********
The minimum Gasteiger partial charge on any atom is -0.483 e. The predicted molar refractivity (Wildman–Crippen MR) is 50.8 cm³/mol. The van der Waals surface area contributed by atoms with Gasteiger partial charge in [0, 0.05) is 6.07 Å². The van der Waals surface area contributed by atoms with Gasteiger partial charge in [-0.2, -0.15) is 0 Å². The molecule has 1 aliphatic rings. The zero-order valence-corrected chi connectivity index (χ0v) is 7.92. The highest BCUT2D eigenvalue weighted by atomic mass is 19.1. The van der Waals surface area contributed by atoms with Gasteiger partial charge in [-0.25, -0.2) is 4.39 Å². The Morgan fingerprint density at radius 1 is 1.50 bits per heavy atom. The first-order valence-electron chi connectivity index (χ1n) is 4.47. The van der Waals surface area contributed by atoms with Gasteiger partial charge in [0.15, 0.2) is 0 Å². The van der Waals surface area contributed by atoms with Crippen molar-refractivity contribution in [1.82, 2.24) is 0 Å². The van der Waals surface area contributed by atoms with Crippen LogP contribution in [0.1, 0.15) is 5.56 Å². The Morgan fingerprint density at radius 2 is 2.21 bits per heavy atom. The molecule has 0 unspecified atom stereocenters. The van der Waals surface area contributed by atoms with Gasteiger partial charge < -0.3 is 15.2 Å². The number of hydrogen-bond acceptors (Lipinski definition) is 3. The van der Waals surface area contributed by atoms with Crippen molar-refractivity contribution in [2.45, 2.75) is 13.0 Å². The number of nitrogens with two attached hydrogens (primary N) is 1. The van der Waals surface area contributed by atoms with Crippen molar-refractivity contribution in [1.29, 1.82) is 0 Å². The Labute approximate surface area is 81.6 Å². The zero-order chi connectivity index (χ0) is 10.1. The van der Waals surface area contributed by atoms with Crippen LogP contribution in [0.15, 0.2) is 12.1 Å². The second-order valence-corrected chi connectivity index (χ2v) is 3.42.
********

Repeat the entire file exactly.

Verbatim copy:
The minimum Gasteiger partial charge on any atom is -0.483 e. The predicted molar refractivity (Wildman–Crippen MR) is 50.8 cm³/mol. The van der Waals surface area contributed by atoms with Gasteiger partial charge in [0, 0.05) is 6.07 Å². The van der Waals surface area contributed by atoms with Gasteiger partial charge in [-0.2, -0.15) is 0 Å². The molecule has 1 aliphatic rings. The zero-order valence-corrected chi connectivity index (χ0v) is 7.92. The highest BCUT2D eigenvalue weighted by atomic mass is 19.1. The van der Waals surface area contributed by atoms with Gasteiger partial charge in [-0.25, -0.2) is 4.39 Å². The Morgan fingerprint density at radius 1 is 1.50 bits per heavy atom. The first-order valence-electron chi connectivity index (χ1n) is 4.47. The van der Waals surface area contributed by atoms with Gasteiger partial charge in [0.15, 0.2) is 0 Å². The van der Waals surface area contributed by atoms with Crippen molar-refractivity contribution in [1.82, 2.24) is 0 Å². The van der Waals surface area contributed by atoms with Crippen LogP contribution in [0.1, 0.15) is 5.56 Å². The Morgan fingerprint density at radius 2 is 2.21 bits per heavy atom. The molecule has 0 unspecified atom stereocenters. The van der Waals surface area contributed by atoms with Gasteiger partial charge < -0.3 is 15.2 Å². The number of hydrogen-bond acceptors (Lipinski definition) is 3. The van der Waals surface area contributed by atoms with Crippen molar-refractivity contribution in [2.45, 2.75) is 13.0 Å². The number of nitrogens with two attached hydrogens (primary N) is 1. The van der Waals surface area contributed by atoms with Crippen molar-refractivity contribution in [1.29, 1.82) is 0 Å². The Labute approximate surface area is 81.6 Å². The zero-order chi connectivity index (χ0) is 10.1. The van der Waals surface area contributed by atoms with Crippen LogP contribution in [0.15, 0.2) is 12.1 Å². The second-order valence-corrected chi connectivity index (χ2v) is 3.42.